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5 Facts about the U.S. Constitution

5 Facts about the U.S. Constitution

This week many Americans celebrated Constitution Day, which is observed every year to remember the Founding Fathers signing the Constitution on September 17, 1787.

Here are five facts you need to know about the Constitution:

1. Neither Thomas Jefferson nor John Adams signed the Constitution, nor attended the Constitutional Convention. Adams served as our representative to Great Britain, and Jefferson represented U.S. interests in France. Both died on July 4, 1826.

2. The three-fifths compromise did not come about because the Founding Fathers considered African-Americans “three-fifths of a person,” as NPR has asserted (at your expense). A motion to count all slaves on equal terms with free persons was introduced by Pierce Butler of South Carolina, an ardent defender of slavery and the author of the Fugitive Slave Clause. Northern states wanted to exclude all slaves from population totals—to reduce the political power of slave states. Slave states would otherwise benefit from having more representatives in Congress to “represent” the enslaved.

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3. There is a connection between Constitution Day and Thanksgiving. The first Thanksgiving Proclamation by George Washington designated November 26, 1789 “a day of public thanksgiving and prayer” to acknowledge “the many signal favors of Almighty God especially by affording them an opportunity peaceably to establish a form of government for their safety and happiness,” namely the U.S. Constitution.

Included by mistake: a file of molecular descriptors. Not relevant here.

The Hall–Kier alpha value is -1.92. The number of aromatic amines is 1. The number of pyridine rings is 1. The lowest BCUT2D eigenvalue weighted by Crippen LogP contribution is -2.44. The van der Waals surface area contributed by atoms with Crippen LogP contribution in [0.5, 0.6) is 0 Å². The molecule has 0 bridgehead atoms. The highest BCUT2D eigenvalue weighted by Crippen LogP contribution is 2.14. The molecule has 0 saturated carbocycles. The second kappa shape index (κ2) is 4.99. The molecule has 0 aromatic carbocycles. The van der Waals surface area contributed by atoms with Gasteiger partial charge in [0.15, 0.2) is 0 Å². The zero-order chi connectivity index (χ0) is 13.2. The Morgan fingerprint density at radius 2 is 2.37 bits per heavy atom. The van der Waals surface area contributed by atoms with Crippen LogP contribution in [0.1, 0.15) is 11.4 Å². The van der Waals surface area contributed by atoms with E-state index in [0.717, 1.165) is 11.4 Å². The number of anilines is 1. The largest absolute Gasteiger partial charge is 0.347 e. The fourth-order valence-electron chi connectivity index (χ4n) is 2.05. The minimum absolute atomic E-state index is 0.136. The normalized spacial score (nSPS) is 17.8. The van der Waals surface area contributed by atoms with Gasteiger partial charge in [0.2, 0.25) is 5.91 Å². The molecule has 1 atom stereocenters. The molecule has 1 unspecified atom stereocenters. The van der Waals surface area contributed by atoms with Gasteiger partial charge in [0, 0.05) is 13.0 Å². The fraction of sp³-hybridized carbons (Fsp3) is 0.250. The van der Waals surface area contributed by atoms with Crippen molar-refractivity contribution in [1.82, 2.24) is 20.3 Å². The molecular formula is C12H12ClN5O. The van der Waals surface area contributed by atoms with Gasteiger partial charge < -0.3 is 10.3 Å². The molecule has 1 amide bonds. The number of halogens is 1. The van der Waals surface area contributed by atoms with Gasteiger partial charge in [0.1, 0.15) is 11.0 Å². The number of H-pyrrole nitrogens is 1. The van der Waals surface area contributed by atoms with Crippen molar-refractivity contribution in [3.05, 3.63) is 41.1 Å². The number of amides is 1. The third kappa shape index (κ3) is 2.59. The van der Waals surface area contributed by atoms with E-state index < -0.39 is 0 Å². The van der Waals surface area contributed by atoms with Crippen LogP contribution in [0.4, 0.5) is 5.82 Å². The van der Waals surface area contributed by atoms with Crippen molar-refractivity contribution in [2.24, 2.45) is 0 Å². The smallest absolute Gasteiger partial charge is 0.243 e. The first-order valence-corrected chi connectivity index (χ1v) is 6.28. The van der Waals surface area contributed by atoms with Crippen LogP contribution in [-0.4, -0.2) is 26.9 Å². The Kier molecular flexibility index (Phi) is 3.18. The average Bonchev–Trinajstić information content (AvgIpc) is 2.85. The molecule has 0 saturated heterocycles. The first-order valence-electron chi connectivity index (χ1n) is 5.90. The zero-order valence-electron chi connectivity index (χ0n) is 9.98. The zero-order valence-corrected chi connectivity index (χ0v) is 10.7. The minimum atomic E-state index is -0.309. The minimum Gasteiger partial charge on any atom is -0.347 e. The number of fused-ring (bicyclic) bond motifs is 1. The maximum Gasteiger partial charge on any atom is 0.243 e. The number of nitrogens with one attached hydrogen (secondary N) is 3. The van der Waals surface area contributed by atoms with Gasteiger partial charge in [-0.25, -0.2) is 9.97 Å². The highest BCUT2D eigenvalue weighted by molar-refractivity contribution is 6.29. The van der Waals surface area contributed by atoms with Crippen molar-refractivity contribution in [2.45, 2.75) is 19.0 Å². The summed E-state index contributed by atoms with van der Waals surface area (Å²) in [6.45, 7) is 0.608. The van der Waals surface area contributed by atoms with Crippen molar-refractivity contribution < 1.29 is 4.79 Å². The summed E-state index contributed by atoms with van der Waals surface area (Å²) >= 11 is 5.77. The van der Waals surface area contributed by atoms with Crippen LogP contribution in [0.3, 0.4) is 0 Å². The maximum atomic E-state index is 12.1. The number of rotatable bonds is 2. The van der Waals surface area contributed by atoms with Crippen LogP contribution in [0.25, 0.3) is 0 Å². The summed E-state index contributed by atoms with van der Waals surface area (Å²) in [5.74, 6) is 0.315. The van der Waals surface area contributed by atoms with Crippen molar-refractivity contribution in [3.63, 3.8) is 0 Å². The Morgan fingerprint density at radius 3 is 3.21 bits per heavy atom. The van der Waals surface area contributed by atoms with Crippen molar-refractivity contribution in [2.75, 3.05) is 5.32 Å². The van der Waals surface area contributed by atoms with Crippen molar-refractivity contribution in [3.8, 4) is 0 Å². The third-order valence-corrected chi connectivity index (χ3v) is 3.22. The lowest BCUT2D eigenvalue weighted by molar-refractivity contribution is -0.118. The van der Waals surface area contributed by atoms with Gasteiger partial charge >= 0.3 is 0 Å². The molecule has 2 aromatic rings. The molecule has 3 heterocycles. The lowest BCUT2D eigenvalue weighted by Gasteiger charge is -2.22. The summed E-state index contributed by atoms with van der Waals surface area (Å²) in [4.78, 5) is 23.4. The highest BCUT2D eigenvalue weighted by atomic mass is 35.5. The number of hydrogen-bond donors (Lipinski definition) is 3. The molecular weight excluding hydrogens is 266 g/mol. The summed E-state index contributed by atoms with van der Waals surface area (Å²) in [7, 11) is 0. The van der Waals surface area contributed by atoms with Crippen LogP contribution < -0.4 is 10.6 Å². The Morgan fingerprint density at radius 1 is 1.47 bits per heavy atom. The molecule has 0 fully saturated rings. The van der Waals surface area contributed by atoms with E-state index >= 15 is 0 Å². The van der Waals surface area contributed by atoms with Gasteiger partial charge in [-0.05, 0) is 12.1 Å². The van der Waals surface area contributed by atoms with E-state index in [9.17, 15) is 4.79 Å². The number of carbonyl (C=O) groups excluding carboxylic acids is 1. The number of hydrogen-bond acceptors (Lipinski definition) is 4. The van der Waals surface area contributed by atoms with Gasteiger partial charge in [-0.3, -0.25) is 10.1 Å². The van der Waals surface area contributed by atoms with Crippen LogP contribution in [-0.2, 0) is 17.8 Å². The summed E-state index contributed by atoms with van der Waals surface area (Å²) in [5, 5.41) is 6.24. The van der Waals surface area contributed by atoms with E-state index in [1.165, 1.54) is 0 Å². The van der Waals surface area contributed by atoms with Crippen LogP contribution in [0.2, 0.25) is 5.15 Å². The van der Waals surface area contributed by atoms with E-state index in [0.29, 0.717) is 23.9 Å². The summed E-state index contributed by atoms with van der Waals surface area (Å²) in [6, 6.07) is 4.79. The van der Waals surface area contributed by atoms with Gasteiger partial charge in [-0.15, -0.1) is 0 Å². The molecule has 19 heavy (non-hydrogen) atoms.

Washington noted that “it is the duty of all Nations to acknowledge the providence of Almighty God, to obey his will, to be grateful for his benefits, and humbly to implore his protection and favor” for numerous blessings, including

the favorable interpositions of his Providence which we experienced in the course and conclusion of the late war—for the great degree of tranquility [sic], union, and plenty, which we have since enjoyed—for the peaceable and rational manner, in which we have been enabled to establish constitutions of government for our safety and happiness, and particularly the national One now lately instituted—for the civil and religious liberty with which we are blessed.

4. Alexander Hamilton proposed a radically different role for the federal government during a speech at the Constitutional Convention on June 18, 1787. He called for a bicameral legislature: the Assembly, whose delegates were directly elected every three years, and the Senate, chosen by electors (who were elected by the people) and serving for life, pending “good behaviour.”

The president would be elected “by Electors chosen by electors chose by the people” and served for life during good behavior. The governor of each state would also be “appointed by the general [federal] government,” and all soldiers would be under the direct control of the federal government. His Supreme Court would have had 12 justices. The next day, James Wilson objected that his plan “would swallow up the State Govts.”

5. Approximately 11,770 amendments have been proposed to the U.S. Constitution since its writing, including 71 during the last session of Congress. Only 27 amendments have been adopted, a success rate of technically zero percent. That indicates the Constitution written 232 years ago still serves the needs of the American people.

This article is republished with permission from the Acton Institute.

Courtesy of

Rev. Ben Johnson is a senior editor at the Acton Institute. His work focuses on the principles necessary to create a free and virtuous society in the transatlantic sphere (the U.S., Canada, and Europe).

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